Large corporations often make strategic acquisitions of startup or small high-growth companies in order to achieve higher growth rates. Following such acquisitions, disparate processes across the business, e.g., finance, engineering, marketing, and human resources need to coalesce into a streamlined monolithic process. The objective of business process reengineering (BPR) is not only to improve cost and performance, but also to meld organizational cultures and impose parental controls on the acquired business. Mergers offer a tremendous opportunity to improve efficiency and reduce operating costs through consolidation of activities, streamlining of operations, and integration of business processes. Barriers to successful integration include divergent organizational cultures, poor communication, incompatible processes, and language problems. If BPR is not properly performed, resulting integration can disrupt operations, impede productivity, hurt employee morale, and stifle growth. Unanticipated organizational changes can threaten the very success of the integration effort (Orlikowski and Hofman, 1996). Careful planning and analysis is essential for a smooth, uninterrupted transition to the new business processes. This paper discusses the conundrum that organizations face in temporarily disrupting current activities and hurting short-term profits versus rebuilding for future growth. Unless BPR is performed in a systematic and rationale manner, it is just as easy to create permanent damage to reliability, profitability, and efficiency in the organization. Based on the experience at General Electric (GE) through several such endeavors a set of best practices has emerged. The following stepwise approach is typically carried out in such integration efforts. The first step is to create a road map for process integration and to identify all the issues and business requirements involved in the current process. The second step is to determine the root cause of the issues that were identified, understand their business impact, and identify alternate options. Based on the identified solutions a cost–benefit analysis is performed for the different options. Based on the analysis, a comprehensive process is defined and tools are selected, process risks are analyzed, and controls are introduced. Significant due diligence and effort are required, however, this initial effort pays huge dividends by preventing subsequent problems in the redesigned process. Process reengineering efforts in the recent past have relied on technological advancements to automate business processes and improve performance (Venkatraman, 1994; Brynjolfsson and Lorin, 1996). Therefore, it is understandable that particular attention should be paid in ensuring information systems function properly while maintaining (or improving) the basic infrastructure. In attempting to improve operational efficiency the risks associated with exposure of critical data in information systems used to model business processes should not be ignored. On the one hand, process automation increases productivity; on the other hand, it exposes the organization to threats from malicious insiders, competitors, and hackers. In certain circumstances, the tools and processes that shave off cost and time expose the company to serious liability. A company engaged in BPR after an acquisition aims to ensure continuity, reduction of costs, improvement of productivity, and synchronization of business operations. To achieve these objectives, companies perform extensive cost–benefit analyses both for process refinement and tool selection. However, due to additional upfront costs and complexity, information security issues are seldom incorporated in these analyses and are usually relegated to information technology implementation once the BPR decisions are complete. While we believe that there is great benefit in incorporating security considerations early on during the BPR process, the consequent complexity that inevitably ensues may be too high given that the literature has little to offer in terms of best practices or methodologies for handling such security issues. The paper analyzes a BPR effort at GE Energy's Wind Division to elucidate the challenges associated with including information security considerations in the BPR process and the compromises that were made. While we were not able to incorporate formal information security risk analysis in the BPR process, information security was included as a high-level metric in the decision-making for tool selection. BPR is a complex organizational–technical process and close observation of the dynamics involved in the entire process as well as evaluation of technical decisions was required. In conjunction with performance metrics data collection, an empirical action research methodology was employed for this work. One of the authors led the BPR effort for the division and overtly engaged in the interactions among consultants, staff, managers, and IT experts. Action research has been established as a legitimate research approach in information systems literature (Baskerville and Pries-Heje, 1999; Baskerville and Wood-Harper, 1996 and Baskerville and Wood-Harper, 1998). The paper follows the reengineering effort from conception to completion and provides an in-depth view of the process. First, the business case and analysis of process reengineering in relation to the goals, vision, and metrics of the organization where a detailed structured approach based on Six Sigma methodology (Mikel and Schroeder, 2000; Pande et al., 2000) are described. Subsequently, business decisions made in selecting tools based on cost–benefit analyses are discussed. Tool selection decisions are discussed in context of technical, organizational, and political constraints. This paper makes several key contributions to the literature and offers a more detailed structured approach than currently exists. It presents a case study that highlights the difficulty global organizations have in BPR. In the Internet age, BPR and information security are inseparable. The issue of incorporating information security in BPR is also briefly discussed though a detailed security risk analysis is beyond the scope of this paper. The paper is organized as follows: Section 2 presents our methodology; Section 3 describes the reengineering methodology; Section 4 discusses the case study; Section 5 presents discussions; and Section 6 presents our conclusions.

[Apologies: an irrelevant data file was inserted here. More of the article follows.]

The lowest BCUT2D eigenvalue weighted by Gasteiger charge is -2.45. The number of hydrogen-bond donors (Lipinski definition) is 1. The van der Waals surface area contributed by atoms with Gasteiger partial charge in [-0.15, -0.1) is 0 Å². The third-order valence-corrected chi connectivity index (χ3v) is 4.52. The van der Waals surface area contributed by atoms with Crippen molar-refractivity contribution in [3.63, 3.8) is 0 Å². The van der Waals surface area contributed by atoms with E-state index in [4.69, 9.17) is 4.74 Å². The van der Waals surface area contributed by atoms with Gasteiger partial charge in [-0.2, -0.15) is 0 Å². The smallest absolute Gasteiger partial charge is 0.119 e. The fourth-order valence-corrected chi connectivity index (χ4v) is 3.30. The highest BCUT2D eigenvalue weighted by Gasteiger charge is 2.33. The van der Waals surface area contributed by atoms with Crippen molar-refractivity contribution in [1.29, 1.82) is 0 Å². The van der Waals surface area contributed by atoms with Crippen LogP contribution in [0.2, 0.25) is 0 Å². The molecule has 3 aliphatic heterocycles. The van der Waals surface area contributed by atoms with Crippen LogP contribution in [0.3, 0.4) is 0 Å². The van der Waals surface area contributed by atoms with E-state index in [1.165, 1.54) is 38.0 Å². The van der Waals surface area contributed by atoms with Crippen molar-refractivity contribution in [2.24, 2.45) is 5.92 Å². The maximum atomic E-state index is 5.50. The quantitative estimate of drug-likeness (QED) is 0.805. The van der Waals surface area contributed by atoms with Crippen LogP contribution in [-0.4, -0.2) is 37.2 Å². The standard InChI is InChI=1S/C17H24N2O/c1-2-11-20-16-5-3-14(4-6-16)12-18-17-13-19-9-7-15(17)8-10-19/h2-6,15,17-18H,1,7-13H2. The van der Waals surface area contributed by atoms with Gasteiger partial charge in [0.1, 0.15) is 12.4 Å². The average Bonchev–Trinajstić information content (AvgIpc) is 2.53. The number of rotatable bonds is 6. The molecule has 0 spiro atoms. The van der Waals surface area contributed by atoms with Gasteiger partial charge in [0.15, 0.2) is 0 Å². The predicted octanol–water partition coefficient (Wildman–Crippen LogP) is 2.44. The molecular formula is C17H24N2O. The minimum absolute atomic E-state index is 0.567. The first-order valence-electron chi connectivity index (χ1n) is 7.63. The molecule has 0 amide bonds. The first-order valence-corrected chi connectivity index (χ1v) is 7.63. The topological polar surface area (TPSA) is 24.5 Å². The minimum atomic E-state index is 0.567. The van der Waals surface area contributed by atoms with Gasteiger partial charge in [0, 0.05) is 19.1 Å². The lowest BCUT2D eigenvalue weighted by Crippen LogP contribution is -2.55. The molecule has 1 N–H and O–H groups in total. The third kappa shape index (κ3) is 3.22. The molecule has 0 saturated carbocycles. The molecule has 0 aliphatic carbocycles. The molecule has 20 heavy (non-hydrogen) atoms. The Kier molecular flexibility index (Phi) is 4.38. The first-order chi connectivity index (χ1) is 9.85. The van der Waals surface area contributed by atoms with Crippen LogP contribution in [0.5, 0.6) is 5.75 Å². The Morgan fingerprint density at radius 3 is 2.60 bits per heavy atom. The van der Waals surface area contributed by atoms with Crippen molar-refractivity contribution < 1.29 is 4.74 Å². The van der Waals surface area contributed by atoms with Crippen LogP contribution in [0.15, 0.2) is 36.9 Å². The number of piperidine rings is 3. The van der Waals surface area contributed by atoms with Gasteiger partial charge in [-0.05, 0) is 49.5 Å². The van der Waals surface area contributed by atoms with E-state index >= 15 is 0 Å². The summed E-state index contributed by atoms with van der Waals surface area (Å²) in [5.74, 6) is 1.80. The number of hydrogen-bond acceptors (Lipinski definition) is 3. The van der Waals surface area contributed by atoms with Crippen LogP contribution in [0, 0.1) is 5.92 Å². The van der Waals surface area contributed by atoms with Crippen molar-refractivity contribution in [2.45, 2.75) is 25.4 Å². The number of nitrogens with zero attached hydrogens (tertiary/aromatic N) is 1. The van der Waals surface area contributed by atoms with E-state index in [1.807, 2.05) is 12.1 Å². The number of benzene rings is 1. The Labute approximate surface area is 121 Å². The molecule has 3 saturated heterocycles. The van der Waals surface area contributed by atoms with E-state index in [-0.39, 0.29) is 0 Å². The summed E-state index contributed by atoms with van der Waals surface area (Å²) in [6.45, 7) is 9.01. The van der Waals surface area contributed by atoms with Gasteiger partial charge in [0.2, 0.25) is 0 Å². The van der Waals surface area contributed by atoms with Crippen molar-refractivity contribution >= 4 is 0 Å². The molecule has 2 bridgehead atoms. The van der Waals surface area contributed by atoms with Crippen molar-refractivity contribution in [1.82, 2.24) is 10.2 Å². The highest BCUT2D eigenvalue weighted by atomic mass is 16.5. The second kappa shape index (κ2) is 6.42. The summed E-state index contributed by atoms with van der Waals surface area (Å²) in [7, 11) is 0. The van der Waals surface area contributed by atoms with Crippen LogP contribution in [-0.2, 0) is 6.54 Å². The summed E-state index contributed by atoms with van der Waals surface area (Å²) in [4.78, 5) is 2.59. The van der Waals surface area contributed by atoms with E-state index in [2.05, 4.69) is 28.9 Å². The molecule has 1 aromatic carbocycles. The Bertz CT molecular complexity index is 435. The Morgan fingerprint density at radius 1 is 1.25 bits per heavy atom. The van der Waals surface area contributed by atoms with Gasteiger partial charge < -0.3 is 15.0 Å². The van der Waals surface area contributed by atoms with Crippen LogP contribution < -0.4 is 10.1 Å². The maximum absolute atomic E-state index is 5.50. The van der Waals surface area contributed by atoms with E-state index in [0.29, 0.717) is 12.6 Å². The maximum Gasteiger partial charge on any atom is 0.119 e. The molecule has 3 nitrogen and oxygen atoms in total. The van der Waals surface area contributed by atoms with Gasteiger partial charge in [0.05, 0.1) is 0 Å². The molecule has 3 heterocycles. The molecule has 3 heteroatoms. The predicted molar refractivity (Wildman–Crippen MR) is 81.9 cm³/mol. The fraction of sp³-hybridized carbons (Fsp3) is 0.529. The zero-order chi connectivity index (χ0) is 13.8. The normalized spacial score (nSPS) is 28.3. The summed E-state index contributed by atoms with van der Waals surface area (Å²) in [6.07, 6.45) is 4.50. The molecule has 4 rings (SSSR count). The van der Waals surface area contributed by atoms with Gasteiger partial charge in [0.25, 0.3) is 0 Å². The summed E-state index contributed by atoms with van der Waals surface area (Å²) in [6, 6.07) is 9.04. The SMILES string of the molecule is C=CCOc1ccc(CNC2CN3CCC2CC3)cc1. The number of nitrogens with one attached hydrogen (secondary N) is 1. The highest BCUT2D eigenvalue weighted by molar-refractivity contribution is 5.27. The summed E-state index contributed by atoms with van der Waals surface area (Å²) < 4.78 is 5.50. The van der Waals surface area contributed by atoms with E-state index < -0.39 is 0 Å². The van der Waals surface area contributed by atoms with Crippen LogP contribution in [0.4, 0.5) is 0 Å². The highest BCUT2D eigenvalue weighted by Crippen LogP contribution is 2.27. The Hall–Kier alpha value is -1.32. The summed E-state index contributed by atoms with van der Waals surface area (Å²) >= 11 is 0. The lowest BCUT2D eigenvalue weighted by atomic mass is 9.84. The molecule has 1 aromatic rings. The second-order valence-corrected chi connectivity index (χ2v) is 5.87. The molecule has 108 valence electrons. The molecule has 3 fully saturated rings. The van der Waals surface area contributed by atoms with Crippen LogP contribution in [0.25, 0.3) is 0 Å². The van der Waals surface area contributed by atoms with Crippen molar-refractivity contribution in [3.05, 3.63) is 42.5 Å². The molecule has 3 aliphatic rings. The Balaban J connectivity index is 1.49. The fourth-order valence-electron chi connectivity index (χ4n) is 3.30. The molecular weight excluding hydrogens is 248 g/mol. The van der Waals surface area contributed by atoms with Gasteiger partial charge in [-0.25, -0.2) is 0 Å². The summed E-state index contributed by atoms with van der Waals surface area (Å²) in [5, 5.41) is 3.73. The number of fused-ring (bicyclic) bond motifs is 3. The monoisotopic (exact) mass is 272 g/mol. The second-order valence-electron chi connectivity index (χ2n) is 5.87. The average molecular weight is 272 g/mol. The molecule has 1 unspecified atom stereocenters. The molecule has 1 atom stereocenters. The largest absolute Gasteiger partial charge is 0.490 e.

نتیجه گیری انگلیسی
This case study describes the process of business process reengineering. The study shows how large global corporations with multiple sites can accomplish reengineering efficiently through a structured methodical approach. For successful reengineering efforts due diligence is necessary to prevent future problems. The overall objective of reengineering is to define the business process and select appropriate tools such that the process requirements are satisfied and cost and productivity goals met. Corporations routinely engage in BPR where a large number of such endeavors fail often due to a variety of reasons including lack of due diligence. The study highlights the reengineering process based on a repertoire of Six Sigma tools that are used at General Electric. These tools employ statistical analysis to track the quality and performance of individual components of a process, product or service. The tools described here are not black boxes that provide a solution but rather information aggregation tools that improve transparency and provide decision makers with a comprehensive view of information that they can employ during the redesign process. Reengineering of business processes across disparate globally distributed subsidiaries is a difficult process that if done carefully can pay large dividends or can be catastrophic if done poorly. This case study will provide users with a structured approach to reengineering in context of global acquisitions of large engineering firms. This can provide valuable insight for organizations that have embarked on a similar endeavor to make global acquisitions and integrate them in their businesses.